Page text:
Transportation Crisis, Canada

Transportation Crisis, Canada

Leaders of the union representing 3,000 conductors, yard workers, and traffic coordinators at the railway will meet on Friday to decide whether to strike or take other action after union members narrowly rejected a second tentative contract deal with Canada’s biggest railway. The Teamsters Canada Rail Conference said in a statement that it still has a valid strike mandate and added that its leaders will meet with counsel to decide on its next move.
CN Rail said, in a statement after the vote, that it would propose binding arbitration to reach a settlement and requested a union response by the end of Friday.
For it’s part, Teamsters Canada Rail Conference has no immediate plans for job action.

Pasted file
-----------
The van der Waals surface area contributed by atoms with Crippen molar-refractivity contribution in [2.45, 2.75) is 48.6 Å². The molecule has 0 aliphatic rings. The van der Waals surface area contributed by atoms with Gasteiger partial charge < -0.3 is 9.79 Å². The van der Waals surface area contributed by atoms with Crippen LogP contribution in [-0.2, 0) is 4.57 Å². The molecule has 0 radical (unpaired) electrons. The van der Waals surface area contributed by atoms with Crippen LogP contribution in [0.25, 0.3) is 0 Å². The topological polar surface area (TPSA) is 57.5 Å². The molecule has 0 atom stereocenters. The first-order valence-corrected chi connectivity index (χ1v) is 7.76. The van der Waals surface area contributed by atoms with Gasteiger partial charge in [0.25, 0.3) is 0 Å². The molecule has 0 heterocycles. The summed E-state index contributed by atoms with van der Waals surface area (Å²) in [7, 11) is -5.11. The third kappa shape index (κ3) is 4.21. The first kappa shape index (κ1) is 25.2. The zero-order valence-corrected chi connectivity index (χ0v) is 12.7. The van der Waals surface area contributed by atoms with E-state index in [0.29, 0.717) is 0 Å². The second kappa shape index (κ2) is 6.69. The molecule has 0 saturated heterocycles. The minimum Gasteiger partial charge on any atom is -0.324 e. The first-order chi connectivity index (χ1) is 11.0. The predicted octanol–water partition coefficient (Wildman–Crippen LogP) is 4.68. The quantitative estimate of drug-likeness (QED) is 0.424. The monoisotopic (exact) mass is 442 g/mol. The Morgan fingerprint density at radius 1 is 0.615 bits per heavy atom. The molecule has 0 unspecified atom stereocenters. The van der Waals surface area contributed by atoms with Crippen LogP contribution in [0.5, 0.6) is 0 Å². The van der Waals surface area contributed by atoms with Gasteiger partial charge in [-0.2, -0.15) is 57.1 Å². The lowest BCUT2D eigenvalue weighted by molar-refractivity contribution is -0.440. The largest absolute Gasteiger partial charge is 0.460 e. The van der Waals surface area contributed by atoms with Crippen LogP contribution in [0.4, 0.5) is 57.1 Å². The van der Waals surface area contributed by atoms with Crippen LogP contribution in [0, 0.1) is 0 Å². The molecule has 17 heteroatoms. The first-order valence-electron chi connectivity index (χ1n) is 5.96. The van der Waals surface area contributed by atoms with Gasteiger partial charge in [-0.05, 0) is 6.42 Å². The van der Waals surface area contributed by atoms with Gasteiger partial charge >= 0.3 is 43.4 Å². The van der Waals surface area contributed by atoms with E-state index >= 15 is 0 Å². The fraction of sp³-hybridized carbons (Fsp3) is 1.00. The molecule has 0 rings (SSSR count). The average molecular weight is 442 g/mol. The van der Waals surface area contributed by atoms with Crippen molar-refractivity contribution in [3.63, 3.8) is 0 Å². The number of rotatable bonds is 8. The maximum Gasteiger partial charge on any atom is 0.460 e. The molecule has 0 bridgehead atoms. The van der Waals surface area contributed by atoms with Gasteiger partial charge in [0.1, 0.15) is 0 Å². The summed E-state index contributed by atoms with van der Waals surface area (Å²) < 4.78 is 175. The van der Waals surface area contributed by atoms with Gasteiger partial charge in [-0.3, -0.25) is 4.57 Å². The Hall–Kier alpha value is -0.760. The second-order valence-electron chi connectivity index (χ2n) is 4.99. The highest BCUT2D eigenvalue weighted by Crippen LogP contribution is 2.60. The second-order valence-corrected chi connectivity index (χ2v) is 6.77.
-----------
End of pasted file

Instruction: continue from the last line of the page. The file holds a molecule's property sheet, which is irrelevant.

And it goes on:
“We do still have a valid strike mandate but that’s somewhat limited given the government’s ability to take away our right to strike,” said Chair Roland Hackle to Canadian Press Friday.

Canada’s Supply Chain Issues

Meanwhile the situation at Port Metro Vancouver got even more tense this week as hundreds of striking container truckers rallied in Vancouver at noon Friday, just days before the BC government is set to force unionized drivers back to work with legislation.
The BC government has said it will bring in legislation, that includes at 90-day cooling off period, as early as Monday.
A few hundred unionized workers walked off the job almost two weeks ago, joining about 1,000 non-unionized truckers who refused to go to work late last month.
At its peak, the port strike was estimated to be costing the Canadian economy about $885 million, however the port says container truck traffic is now up to 40 per cent of normal.

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